Behavioural consistency refers to people’s tendency to behave in a way that aligns with their past decisions and behaviours. Behavioural consistency drives our way to take mental shortcuts which, by default, eases the process of decision making. It is easier to make one decision and stay consistent to it than making a new decision every time when presented with a problem.
Consistency acts at both, individual and societal level. These resolutions, when on an individual level, the pressure to follow it is on oneself. This pressure is even stronger at the social level, that is, if the promise is public and involves others. This inconsistency with self might result in some guilt, but inconsistency with other calls for interpersonal risks. These risks create tremendous social pressure to remain consistent. Hence, people try to ensure that their behaviour aligns with their past decisions to avoid undue stress.
According to Cialdini “Once we have made a choice or taken a stance, we will encounter personal and interpersonal pressures to behave consistently with that commitment. Those pressures will cause us to respond in ways that justify our earlier decision.”
Have you ever noticed Mac users who would never dream of touching a Windows laptop? Users are willing to pay more money to stay consistent with their commitment towards a specific brand.
Research indicates that when the original incentive, such as 10% off promotion is removed or the price of the product hikes, buyers would still buy the product since they have already committed and have decided to buy it. Another research found that 87% of the consumers during a purchasing process, even if they notice a small processing fee, will not bother dropping out because of the commitment and consistency rule.
Some of the ways to capitalize on consistency and commitment with your users is by:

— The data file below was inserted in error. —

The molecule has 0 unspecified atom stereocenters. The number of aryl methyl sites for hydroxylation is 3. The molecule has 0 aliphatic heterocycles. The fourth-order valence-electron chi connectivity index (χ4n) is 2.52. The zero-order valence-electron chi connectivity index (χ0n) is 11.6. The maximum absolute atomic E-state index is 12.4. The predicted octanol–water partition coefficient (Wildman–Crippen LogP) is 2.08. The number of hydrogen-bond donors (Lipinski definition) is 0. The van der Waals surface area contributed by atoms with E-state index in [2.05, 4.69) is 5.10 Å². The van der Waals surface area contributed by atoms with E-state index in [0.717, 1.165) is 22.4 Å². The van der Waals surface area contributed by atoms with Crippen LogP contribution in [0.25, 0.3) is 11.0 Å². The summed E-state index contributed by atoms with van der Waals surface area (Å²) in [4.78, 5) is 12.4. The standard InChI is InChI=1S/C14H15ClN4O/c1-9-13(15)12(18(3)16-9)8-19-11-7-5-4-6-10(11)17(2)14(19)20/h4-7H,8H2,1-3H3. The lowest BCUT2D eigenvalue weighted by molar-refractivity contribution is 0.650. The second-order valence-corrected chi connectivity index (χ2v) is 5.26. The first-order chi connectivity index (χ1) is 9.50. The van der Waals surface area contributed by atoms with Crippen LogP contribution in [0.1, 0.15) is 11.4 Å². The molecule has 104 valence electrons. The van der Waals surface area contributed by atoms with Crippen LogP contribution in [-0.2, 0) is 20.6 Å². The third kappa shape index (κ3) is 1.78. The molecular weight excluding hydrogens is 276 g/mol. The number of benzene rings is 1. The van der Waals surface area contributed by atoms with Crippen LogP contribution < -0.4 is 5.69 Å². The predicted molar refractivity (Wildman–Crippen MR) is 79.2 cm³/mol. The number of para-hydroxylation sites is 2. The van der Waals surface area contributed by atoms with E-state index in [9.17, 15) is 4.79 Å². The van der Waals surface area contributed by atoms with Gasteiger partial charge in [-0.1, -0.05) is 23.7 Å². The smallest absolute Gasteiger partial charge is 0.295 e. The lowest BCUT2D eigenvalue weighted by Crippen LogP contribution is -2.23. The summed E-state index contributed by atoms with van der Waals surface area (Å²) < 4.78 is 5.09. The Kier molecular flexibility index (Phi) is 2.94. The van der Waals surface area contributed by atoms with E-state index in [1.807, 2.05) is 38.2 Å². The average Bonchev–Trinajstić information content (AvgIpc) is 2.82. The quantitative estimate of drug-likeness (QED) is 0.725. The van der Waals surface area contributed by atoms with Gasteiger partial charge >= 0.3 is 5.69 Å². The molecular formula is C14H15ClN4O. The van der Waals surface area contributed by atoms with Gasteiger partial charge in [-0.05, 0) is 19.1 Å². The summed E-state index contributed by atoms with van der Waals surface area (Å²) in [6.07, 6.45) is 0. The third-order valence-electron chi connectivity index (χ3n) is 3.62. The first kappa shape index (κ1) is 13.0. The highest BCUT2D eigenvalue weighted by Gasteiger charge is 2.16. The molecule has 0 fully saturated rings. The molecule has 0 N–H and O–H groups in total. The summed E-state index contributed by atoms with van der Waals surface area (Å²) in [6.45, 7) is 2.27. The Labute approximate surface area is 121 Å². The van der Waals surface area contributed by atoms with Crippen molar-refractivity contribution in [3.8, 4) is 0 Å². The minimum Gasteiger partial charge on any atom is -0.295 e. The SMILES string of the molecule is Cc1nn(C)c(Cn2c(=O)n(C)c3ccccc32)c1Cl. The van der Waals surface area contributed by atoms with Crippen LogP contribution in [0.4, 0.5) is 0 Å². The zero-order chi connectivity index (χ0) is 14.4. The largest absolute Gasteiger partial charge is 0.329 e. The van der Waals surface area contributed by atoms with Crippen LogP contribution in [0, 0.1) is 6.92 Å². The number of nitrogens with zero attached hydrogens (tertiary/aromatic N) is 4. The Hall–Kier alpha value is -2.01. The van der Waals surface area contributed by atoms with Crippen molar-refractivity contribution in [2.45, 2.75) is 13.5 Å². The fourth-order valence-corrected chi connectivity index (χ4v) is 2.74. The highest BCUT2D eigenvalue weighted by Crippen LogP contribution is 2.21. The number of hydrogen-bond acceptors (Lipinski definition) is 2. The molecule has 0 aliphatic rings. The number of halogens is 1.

- Making public commitments on social media, reviews, message board discussions, and online petitions to your product.
- Offering smaller sales that build into a bigger sale or commitment – Putting smaller products on sale and providing a larger discount on next purchase.
- Creating a profile in the system reflects a commitment that the users have made to use the product.
3. LinkedIn Case Study
LinkedIn is one of the largest social networking services that focuses mainly on professional networking and knowledge sharing. LinkedIn thrives on many concepts of the principle of influence. It provides the opportunity for users to influence each other, get influenced by each other, and influence potential employers.
LinkedIn incorporates the concept of reciprocity by engaging in number of acts including:
- Endorsing skills and expertise of a user
- Providing a testimonial
- Liking, sharing, and commenting on posts
Building a LinkedIn profile is time-consuming and may seem daunting to some users. Once users have built their profile, they are more likely to keep it updated. It serves as a recording of a user’s accomplishment – this would require the user to consistently update their profile as they achieve milestones, hence maintaining consistency and commitment with the website
LinkedIn also attempts to foster commitment by allowing users to login to other sites through their LinkedIn profile credentials, for example, Bloomberg Careers. Users logging in through their LinkedIn profile have created a deeper commitment to LinkedIn as it serves to access additional content through other products.
Providing your users with free incentives does not go unnoticed. Elements of influence have a profound impact on the user’s attitude and behaviour towards the product. Designers can positively influence users’ attitude towards the use of products by leveraging the concept of Reciprocity, by creating a sense of obligation and giving away free content, providing free or discounted trials, and offering opportunities for users to engage in liking or sharing others’ works. Principles of commitment and consistency reflect the notion that individuals want their behaviour to be consistent with commitments and with past behaviours. Thus, by offering small discounts, making public commitments, and asking the user to create a profile in the system, we can leverage this principle.